The other plus with modern downriggers is a foot counter located on the spool. This tells you exactly where your lure is. A downrigger with a counter and a good electronic fish finder is a deadly combination.

As word got out about downriggers, a west coast engineer and avid fisherman named Dick Pool got excited. Dick started experimenting with making his own downriggers, and ultimately in the 1960s became the U.S. distributor for the British Columbia-manufactured Scotty Downriggers, a position that he held until six years ago when he sold his distributorship and launched his own tackle company, Pro-Troll.

Through appearances at sportsmen's expos, Dick Pool has probably taught more people to fish with downriggers than anyone else alive. So, as we move into full swing for fishing season, this is the man to consult when it comes to catching fish by trolling with downriggers.

Dick Pool is not your average fisherman. He applies his background in engineering to producing quality fishing gear that is based on science. For years Dick experimented with different versions of downriggers (giving him a chance to also catch a lot of salmon, stripers, lake trout, etc. in the process).

Not content with trial and error, Dick invented an underwater camera system that he could send down with the downrigger and photograph fish to see how they responded to the offerings he was trolling.

This led to a host of new lures and methods, and two popular videos on using downriggers to catch salmon — "Salmon Attack" and Pacific Ocean Salmon Fishing" that have been seen by thousands of people.

Dick not only improved on the design of downriggers, but with his camera he came up with new and more effective baits, and ways to present them.

One thing they found, for example, is that most fish, especially salmon, trout and stripers, are more likely to come up to strike at lures than to go down, because these fish are hard-wired to always be looking above them for food.

So, as the water warms, they hang down where the temperature is more suitable, and then will dart up for passing food, or lures.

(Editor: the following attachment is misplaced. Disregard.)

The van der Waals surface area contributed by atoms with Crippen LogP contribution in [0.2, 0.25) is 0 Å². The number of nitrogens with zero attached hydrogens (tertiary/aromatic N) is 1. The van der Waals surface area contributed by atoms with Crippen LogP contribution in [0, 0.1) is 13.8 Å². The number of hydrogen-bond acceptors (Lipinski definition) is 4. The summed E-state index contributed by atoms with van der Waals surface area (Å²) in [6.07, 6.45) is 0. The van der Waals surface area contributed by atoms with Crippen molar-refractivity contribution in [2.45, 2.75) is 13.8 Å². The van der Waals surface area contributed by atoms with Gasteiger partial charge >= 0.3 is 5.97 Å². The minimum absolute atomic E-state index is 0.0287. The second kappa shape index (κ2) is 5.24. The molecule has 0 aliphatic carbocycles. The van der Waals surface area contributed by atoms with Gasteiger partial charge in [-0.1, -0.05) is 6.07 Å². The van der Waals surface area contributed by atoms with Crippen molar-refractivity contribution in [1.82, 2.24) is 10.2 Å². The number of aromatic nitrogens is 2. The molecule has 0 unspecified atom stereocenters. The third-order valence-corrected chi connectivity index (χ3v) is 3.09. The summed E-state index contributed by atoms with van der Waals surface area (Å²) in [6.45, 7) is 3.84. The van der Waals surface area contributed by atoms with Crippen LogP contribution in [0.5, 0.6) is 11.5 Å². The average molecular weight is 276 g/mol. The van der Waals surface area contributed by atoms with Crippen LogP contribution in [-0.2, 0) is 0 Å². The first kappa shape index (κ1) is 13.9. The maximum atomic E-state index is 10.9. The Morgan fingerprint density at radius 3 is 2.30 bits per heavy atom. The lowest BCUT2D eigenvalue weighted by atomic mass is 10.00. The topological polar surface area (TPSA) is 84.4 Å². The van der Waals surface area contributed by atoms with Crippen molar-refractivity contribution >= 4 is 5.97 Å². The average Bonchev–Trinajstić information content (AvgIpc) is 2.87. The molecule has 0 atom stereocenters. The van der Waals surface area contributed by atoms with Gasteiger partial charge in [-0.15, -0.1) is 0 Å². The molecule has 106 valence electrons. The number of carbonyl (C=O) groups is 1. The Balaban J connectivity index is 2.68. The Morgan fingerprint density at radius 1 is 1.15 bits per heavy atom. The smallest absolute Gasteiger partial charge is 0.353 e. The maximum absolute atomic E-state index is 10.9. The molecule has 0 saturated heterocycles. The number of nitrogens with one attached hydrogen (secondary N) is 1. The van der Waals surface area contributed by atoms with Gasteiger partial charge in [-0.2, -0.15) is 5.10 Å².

Dick has investigated the theory that fish bite best at certain water temperatures. In saltwater, for example, salmon that are not migrating to spawn prefer 56 to 57 degrees; which is also preferred by plankton and the baitfish that eat the plankton.

Find that temperature and its depth and you will find the fish. Downriggers help make sure that you are at the right depth.

Each species has a different favorite temperature range. In freshwater, as summer comes and the surface temperatures climb, trout and salmon head down. That means finding the thermocline, which is the layer of water between the warm surface waters and the colder depths, and fishing there.

Obviously depth finders and temperature reading equipment help determine where cold and warm waters meet. There are devices available to detect all of this and much more to fine tune your downrigger system.

One special area where Pool's engineering background has led to important advances in fishing success with the downrigger is in the study of electrical fields. It has been known for decades that most fish, especially sharks, have electroreceptors that sense subtle electrical fields. This is a special problem for aquariums where sharks are kept. They keep bumping into places in the walls where fields are strong and wear their snouts down.

According to Pool, every boat creates a subtle voltage around it, the "Battery Effect," which can be as strong as 1 volt. Any difference in metals below the waterline will create an electrical field around the boat. Boat manufacturers know this and they add a "sacrificial zinc anode" into the design, usually on the motor or outdrive, to reduce or eliminate corrosion.